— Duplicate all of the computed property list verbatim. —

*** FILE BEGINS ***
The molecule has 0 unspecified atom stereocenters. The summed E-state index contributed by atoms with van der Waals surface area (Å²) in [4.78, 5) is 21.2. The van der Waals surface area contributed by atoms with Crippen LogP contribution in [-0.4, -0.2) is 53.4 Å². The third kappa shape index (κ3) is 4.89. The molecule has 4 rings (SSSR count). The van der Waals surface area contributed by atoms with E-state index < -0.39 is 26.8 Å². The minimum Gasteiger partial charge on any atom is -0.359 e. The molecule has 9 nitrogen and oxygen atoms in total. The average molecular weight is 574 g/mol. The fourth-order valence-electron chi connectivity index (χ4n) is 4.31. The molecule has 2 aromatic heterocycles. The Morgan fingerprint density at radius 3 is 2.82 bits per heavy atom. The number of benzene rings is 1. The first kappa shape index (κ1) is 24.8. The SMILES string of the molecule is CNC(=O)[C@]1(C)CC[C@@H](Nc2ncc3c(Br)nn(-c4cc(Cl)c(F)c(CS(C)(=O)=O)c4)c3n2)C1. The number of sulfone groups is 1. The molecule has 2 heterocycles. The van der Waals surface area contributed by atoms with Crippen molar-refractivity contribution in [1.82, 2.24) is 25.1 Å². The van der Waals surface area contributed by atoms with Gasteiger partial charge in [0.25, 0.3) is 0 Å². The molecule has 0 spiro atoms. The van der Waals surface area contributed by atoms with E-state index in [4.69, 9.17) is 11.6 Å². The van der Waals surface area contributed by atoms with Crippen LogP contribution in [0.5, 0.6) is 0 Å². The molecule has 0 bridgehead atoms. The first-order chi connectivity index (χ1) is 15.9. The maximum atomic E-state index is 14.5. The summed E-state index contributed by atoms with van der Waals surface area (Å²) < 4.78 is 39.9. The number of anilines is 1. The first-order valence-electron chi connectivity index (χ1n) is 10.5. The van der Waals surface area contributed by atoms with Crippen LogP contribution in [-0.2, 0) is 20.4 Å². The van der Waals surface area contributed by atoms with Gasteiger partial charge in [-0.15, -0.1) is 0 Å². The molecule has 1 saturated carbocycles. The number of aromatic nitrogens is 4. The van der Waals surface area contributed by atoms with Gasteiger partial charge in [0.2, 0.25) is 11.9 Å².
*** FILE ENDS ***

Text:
The molecule has 0 unspecified atom stereocenters. The summed E-state index contributed by atoms with van der Waals surface area (Å²) in [4.78, 5) is 21.2. The van der Waals surface area contributed by atoms with Crippen LogP contribution in [-0.4, -0.2) is 53.4 Å². The third kappa shape index (κ3) is 4.89. The molecule has 4 rings (SSSR count). The van der Waals surface area contributed by atoms with E-state index < -0.39 is 26.8 Å². The minimum Gasteiger partial charge on any atom is -0.359 e. The molecule has 9 nitrogen and oxygen atoms in total. The average molecular weight is 574 g/mol. The fourth-order valence-electron chi connectivity index (χ4n) is 4.31. The molecule has 2 aromatic heterocycles. The Morgan fingerprint density at radius 3 is 2.82 bits per heavy atom. The number of benzene rings is 1. The first kappa shape index (κ1) is 24.8. The SMILES string of the molecule is CNC(=O)[C@]1(C)CC[C@@H](Nc2ncc3c(Br)nn(-c4cc(Cl)c(F)c(CS(C)(=O)=O)c4)c3n2)C1. The number of sulfone groups is 1. The molecule has 2 heterocycles. The van der Waals surface area contributed by atoms with Crippen molar-refractivity contribution in [1.82, 2.24) is 25.1 Å². The van der Waals surface area contributed by atoms with Gasteiger partial charge in [0.25, 0.3) is 0 Å². The molecule has 0 spiro atoms. The van der Waals surface area contributed by atoms with E-state index in [4.69, 9.17) is 11.6 Å². The van der Waals surface area contributed by atoms with Crippen LogP contribution in [0.5, 0.6) is 0 Å². The molecule has 0 bridgehead atoms. The first-order chi connectivity index (χ1) is 15.9. The maximum atomic E-state index is 14.5. The summed E-state index contributed by atoms with van der Waals surface area (Å²) < 4.78 is 39.9. The number of anilines is 1. The first-order valence-electron chi connectivity index (χ1n) is 10.5. The van der Waals surface area contributed by atoms with Crippen LogP contribution in [-0.2, 0) is 20.4 Å². The van der Waals surface area contributed by atoms with Gasteiger partial charge in [-0.15, -0.1) is 0 Å². The molecule has 1 saturated carbocycles. The number of aromatic nitrogens is 4. The van der Waals surface area contributed by atoms with Gasteiger partial charge in [0.2, 0.25) is 11.9 Å².